Separation of Families - International law

Published: 
1 Jan 2011

Under international law, the power to decide whether to allow foreigners to enter a country lies within the sole discretion of that country. For this reason, most international human rights conventions do not include unequivocal rights in the matter of immigration, and states did not undertake to allow entry for the purpose of achieving family unification.

The Convention on the Rights of the Child is the only convention that explicitly encourages the signatories to enable family unification of their citizens and residents through allowing entry of family members, as follows:

In accordance with the obligation of States Parties under Article 9, paragraph 1 [to ensure the child's right to live with both parents], application by a child or his or her parents to enter or leave a State Party for the purpose of family reunification shall be dealt with by States Parties in a positive, humane and expeditious manner. States Parties shall further ensure that the submission of such a request shall entail no adverse consequences for the applicants and for the members of their family. (Article 10(1))

The Convention on the Nationality of Married Women, to which Israel is party, requires signatory states to enable every foreign woman married to a citizen of the state to obtain the citizenship held by her husband, at her request, through special and preferred citizenship procedures.

Furthermore, several fundamental principles of international law, incorporated in various conventions, relate to the obligation of states to protect the rights of the families of its citizens and residents:

  • the right of every person, without any limitation due to race, nationality, or religion, to marry and to found a family.
  • the family is defined as the natural basic unit of society, entitled to protection and assistance by the state. This protection is required especially at the time of the establishment of the family and as long as it is responsible for taking care of children.
  • the prohibition on arbitrary or illegal invasion of the privacy of a person, or the arbitrary or illegal intervention in his or her family or home.

International humanitarian law also requires states to respect the rights of the family in occupied territory. Article 46 of the Hague Regulations of 1907, which deal with the law and customs of land wars, stipulates that, "family honor and rights... must be respected." These regulations, which apply to the military government in occupied territory, are considered part of customary international law and are binding, therefore, on the IDF in the Occupied Territories in all its activities dealing with the civilian population there.

Article 27 of the Fourth Geneva Convention relating to the Protection of Civilians in Time of War, of 1949, stipulates that residents of occupied territory "are entitled, in all circumstances, to respect for their persons, their honor, their family rights, their religious convictions and practices, and their manners and customs." This provision is one of the pivotal humanitarian clauses of the Convention, and Israel recognizes its duty to apply such humanitarian provisions in the Occupied Territories.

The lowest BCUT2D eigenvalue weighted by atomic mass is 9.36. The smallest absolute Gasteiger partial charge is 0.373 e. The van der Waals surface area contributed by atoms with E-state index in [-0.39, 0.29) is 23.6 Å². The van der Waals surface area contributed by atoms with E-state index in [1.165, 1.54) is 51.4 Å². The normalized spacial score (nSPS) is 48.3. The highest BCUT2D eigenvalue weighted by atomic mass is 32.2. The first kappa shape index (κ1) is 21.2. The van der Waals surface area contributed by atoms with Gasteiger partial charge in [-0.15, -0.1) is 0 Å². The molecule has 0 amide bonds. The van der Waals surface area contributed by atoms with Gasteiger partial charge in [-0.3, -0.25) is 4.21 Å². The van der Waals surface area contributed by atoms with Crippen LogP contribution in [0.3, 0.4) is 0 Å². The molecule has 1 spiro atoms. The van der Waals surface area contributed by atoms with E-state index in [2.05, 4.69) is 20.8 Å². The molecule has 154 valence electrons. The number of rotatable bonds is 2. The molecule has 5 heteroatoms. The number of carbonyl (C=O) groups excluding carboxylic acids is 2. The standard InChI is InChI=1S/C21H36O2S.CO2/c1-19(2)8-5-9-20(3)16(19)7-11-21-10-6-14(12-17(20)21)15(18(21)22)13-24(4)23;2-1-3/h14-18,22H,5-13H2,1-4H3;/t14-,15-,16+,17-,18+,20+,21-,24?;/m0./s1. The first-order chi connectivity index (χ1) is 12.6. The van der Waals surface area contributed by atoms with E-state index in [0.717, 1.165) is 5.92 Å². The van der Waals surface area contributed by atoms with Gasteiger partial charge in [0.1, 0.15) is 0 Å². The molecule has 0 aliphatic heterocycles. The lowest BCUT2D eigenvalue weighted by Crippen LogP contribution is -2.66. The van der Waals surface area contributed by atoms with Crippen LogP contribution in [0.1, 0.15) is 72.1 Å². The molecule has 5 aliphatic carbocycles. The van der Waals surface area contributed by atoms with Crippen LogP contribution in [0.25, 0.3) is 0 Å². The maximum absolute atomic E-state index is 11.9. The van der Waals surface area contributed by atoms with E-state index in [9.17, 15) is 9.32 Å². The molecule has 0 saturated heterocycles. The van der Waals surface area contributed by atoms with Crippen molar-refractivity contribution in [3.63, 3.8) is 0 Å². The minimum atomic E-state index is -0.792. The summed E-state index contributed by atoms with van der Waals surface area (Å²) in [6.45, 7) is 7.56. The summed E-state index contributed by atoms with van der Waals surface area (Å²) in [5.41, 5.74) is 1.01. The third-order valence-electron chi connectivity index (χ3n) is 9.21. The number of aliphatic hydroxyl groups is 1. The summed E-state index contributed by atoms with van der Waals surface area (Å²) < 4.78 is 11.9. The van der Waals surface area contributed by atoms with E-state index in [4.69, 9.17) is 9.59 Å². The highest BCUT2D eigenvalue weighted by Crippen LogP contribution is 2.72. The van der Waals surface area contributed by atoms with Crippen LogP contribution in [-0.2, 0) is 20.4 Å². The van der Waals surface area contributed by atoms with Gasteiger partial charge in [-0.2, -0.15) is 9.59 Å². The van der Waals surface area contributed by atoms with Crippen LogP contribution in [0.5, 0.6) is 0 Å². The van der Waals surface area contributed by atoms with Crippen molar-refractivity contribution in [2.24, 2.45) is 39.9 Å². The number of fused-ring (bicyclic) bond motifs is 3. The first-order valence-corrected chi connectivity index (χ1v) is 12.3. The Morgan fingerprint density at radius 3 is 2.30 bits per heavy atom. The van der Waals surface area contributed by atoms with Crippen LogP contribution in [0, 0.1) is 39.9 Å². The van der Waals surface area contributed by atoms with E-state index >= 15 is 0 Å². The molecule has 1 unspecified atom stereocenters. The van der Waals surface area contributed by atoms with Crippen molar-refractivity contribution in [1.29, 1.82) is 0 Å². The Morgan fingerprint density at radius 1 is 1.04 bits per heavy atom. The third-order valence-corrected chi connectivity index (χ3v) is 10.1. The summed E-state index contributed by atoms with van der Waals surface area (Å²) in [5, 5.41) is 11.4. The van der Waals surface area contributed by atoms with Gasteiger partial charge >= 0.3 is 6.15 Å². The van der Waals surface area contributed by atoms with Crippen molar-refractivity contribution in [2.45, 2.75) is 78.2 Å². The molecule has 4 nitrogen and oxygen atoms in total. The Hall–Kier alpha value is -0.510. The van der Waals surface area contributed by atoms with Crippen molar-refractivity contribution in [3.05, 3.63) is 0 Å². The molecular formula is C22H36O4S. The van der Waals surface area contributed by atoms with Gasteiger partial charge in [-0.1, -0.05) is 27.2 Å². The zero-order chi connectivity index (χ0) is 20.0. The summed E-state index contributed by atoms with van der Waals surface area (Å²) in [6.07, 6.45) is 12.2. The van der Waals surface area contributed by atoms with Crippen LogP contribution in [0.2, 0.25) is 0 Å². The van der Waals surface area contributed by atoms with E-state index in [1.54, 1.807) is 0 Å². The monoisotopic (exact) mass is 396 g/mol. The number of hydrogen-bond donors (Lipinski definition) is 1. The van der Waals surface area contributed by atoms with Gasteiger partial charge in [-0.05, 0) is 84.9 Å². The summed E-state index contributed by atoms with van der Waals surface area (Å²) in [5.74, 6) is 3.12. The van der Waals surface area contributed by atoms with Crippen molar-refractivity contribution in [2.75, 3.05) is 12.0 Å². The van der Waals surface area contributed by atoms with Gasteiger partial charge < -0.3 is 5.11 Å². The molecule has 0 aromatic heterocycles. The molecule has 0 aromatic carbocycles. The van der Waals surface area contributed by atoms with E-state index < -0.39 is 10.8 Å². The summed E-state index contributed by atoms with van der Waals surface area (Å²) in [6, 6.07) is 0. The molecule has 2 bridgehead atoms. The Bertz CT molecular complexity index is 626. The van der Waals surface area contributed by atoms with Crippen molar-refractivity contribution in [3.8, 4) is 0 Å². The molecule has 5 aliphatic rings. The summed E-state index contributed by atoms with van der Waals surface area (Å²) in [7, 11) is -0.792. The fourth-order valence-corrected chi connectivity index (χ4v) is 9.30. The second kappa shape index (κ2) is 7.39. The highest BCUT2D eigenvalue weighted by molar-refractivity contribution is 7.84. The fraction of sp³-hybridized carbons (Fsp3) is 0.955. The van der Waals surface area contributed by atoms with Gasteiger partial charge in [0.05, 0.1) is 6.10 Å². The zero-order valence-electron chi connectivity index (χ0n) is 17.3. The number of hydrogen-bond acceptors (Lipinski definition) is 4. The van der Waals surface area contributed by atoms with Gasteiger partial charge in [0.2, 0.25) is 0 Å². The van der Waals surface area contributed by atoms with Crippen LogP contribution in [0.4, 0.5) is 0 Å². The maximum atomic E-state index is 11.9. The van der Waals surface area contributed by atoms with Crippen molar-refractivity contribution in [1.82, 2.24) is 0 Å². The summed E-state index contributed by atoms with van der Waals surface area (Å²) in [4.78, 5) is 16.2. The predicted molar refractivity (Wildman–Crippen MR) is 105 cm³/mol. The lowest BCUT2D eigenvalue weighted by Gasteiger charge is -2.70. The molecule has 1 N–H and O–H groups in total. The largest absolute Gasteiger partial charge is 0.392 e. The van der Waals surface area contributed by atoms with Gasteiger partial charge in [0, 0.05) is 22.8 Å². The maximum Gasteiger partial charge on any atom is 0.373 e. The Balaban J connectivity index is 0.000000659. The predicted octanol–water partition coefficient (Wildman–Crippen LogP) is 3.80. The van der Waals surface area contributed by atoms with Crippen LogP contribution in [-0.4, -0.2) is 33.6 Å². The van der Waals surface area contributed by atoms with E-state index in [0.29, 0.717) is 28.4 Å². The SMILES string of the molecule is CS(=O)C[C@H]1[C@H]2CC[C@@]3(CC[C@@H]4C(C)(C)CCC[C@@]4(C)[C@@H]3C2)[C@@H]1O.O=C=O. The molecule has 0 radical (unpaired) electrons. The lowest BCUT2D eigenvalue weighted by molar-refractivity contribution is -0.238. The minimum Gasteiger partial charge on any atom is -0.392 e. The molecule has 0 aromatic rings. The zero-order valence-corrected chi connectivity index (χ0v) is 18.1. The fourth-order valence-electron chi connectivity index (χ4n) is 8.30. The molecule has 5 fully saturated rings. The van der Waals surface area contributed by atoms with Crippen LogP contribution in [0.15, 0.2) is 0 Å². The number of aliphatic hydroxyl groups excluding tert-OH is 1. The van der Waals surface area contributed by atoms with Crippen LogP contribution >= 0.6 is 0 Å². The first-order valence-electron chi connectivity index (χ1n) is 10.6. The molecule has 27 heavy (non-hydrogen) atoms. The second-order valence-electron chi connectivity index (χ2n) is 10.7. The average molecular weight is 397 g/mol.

Article 74 of the First Additional Protocol to the Geneva Convention requires the State Parties to "facilitate in every possible way the reunion of families dispersed as a result of armed conflicts...." Although Israel is not a signatory to this protocol, it indicates the standards established in international law on this subject.

Forcing families to live apart inevitably severely prejudices the right to maintain a proper family life. Since international law grants broad protection to family life, many jurists maintain that states must protect family rights, including the duty to protect family unity, by allowing immigration of family members into their territory.

By not allowing Palestinian residents of the Occupied Territories to live together with their non-resident spouses, Israel leaves them two choices: family separation or leaving the Occupied Territories with the whole family. In doing this, Israel violates its obligation under international law to respect and protect the marriage relationship of Occupied Territories residents, safeguard the family rights of the residents, to refrain from intervening in family life, and respect their right to live in their country.

Furthermore, allowing emigration as the sole possibility for a person to live with his or her family contravenes the Fourth Geneva Convention which states, "Individual or mass forcible transfers, as well as deportations of protected persons from occupied territory... are prohibited, regardless of their motive."